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Marvel's Magic Man Keeps Up the Streak of Comic-Book Winners

Reviews of Doctor Strange, Hacksaw Ridge and Trolls, as well as local movie news and notes.

Photo Courtesy Film Frame. ©2016 Marvel, All Rights Reserved.

Practice, as you may have heard, makes perfect. That adage may not be quite true in the case of film — only “The Shining” is truly perfect — but the more often you make a certain type of movie, the better you will get at it.

That’s definitely true of Marvel Studios, who this weekend releases the 14th film in their Marvel Cinematic Universe series, the fantasy-tinged “Doctor Strange.” And, like its recent predecessors, the film is quite good. It is strong in exactly the way that nearly all Marvel movies are strong, possesses only the deficiencies that most Marvel movies claim and is bolstered by a flawless, all-star cast.

It’s almost rote at this point: Yes, the new Marvel movie is great, and everyone should see it. They’ve been practicing, after all.

Here, we meet Dr. Stephen Strange (Benedict Cumberbatch), an impossibly talented and preposterously wealthy neurosurgeon. When a horrific car accident robs him of the fine motor skills necessary to keep up his practice, he searches for solutions in increasingly offbeat locations, eventually winding up at the front door of a mysterious healer in Kathmandu. There, he meets the Ancient One (Tilda Swinton), who quickly convinces the skeptical doctor that magic pulled from other dimensions is real — and can solve his problems.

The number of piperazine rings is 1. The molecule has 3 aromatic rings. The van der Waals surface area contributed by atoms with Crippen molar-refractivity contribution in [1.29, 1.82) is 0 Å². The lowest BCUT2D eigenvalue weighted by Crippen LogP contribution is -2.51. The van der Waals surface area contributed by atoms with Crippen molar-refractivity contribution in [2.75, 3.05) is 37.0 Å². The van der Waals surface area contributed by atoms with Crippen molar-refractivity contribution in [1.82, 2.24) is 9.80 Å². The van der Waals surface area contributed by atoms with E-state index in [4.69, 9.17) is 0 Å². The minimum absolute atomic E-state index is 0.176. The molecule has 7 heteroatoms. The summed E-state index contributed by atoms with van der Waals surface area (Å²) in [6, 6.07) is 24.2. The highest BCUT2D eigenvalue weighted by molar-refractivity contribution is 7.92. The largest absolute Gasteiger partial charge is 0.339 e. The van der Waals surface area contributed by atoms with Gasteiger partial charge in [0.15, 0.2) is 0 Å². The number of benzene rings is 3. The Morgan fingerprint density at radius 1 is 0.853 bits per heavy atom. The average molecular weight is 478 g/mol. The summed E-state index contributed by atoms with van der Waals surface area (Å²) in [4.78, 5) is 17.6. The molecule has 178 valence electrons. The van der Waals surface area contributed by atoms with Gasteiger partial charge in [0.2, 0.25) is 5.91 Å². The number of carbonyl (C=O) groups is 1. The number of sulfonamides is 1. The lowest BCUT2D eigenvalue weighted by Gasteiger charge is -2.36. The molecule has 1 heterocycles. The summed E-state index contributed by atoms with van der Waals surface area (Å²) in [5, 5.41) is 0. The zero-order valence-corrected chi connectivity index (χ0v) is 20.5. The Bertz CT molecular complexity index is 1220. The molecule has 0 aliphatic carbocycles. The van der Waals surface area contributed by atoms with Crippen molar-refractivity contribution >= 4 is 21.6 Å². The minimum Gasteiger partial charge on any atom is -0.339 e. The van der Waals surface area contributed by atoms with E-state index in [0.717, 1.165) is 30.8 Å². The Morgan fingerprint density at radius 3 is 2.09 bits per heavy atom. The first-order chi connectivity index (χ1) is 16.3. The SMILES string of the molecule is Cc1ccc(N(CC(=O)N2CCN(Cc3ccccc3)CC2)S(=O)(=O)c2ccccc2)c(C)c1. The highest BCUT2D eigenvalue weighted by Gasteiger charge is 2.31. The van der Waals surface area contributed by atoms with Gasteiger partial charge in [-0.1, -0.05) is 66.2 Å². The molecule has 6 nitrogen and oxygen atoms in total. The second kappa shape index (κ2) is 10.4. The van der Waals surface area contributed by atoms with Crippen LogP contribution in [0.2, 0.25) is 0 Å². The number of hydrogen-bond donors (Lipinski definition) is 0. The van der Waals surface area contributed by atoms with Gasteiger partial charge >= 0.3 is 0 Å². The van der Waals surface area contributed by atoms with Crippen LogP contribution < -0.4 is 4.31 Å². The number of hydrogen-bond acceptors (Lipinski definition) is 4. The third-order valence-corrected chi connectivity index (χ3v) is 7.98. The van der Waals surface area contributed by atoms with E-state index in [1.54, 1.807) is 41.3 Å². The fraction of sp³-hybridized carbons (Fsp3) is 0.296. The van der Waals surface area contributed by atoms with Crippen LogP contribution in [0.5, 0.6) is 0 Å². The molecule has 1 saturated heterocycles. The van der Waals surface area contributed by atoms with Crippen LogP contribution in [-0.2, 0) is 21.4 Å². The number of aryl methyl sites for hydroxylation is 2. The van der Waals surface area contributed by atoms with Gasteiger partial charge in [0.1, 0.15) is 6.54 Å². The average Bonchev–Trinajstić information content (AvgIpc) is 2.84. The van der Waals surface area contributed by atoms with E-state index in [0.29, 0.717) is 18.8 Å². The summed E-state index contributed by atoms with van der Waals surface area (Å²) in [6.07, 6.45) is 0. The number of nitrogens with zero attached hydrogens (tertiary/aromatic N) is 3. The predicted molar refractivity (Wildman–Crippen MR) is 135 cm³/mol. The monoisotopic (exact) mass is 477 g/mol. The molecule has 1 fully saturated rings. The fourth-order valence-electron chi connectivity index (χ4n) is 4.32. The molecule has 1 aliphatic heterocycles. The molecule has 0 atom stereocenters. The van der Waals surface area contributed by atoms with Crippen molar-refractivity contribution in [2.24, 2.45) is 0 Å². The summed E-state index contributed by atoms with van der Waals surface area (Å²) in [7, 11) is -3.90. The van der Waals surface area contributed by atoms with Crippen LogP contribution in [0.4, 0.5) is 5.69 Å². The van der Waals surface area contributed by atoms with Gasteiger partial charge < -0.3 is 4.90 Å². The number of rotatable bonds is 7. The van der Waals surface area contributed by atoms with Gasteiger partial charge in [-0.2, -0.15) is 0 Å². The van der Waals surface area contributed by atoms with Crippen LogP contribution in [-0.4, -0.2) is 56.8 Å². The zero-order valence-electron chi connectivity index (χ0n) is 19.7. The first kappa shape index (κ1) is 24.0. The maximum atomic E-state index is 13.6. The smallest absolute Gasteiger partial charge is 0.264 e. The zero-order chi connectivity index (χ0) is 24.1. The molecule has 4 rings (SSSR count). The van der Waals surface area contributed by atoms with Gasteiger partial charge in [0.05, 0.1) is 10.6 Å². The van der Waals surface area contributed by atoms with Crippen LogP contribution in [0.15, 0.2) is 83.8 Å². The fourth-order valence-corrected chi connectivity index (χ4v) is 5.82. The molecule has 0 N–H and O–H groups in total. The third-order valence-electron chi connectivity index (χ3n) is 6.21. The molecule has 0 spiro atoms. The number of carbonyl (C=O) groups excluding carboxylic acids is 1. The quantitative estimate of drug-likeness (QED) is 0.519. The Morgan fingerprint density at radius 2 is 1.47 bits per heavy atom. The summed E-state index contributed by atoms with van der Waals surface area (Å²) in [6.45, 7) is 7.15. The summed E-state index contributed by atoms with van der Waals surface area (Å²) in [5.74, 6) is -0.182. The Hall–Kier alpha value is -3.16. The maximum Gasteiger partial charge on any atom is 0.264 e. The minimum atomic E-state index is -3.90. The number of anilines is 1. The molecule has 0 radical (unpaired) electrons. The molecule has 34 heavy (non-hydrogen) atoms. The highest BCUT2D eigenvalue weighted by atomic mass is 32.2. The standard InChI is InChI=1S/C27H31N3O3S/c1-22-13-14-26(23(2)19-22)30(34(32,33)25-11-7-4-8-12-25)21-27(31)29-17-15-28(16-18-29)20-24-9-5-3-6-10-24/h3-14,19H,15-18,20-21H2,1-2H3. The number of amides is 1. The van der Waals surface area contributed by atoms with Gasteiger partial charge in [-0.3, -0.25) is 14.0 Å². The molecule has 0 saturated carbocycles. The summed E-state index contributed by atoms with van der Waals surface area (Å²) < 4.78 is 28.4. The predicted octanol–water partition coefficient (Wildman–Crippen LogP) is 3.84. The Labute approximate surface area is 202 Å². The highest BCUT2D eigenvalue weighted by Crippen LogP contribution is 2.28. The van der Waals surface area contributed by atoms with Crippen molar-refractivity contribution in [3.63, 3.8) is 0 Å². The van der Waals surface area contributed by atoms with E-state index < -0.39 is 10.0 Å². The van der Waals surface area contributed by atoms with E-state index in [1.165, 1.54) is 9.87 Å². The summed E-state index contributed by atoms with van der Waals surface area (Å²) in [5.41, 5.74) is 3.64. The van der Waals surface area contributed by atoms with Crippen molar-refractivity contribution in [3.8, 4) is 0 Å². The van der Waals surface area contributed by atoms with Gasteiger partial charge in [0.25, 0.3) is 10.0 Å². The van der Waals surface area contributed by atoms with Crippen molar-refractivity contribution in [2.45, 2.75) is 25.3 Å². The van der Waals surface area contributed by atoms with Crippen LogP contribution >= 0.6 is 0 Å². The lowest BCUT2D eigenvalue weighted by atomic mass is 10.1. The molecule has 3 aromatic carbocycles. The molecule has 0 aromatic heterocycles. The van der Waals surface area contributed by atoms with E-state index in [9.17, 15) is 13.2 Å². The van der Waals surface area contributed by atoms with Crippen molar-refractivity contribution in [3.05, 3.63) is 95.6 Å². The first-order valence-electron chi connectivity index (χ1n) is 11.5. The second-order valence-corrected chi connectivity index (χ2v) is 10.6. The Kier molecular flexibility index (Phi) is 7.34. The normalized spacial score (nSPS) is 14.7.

As Strange trains with the Ancient One and her top lieutenant Mordo (Chiwetel Ejiofor), he learns that there are particularly dangerous spells being hidden away — some of which have been pilfered by Kaecilius (Mads Mikkelsen), who would very much like to use them to take over the world on behalf of an ancient, interdimensional evil.

Yes, like all Marvel flicks, this one can’t resist the urge to put the fate of humanity on the line. But the performances are so good, the script so savvy and the visuals so dazzling (“Doctor Strange” makes more convincing use of computer-generated magic than any film I can name) that you won’t mind the slightly been-there, fought-that nature of the narrative too much.

If they can keep producing at this level, there’s no reason to doubt that Marvel can keep this series going for a very, very long time. After all, James Bond has been at it through dozens of films — and he doesn’t even have magic powers.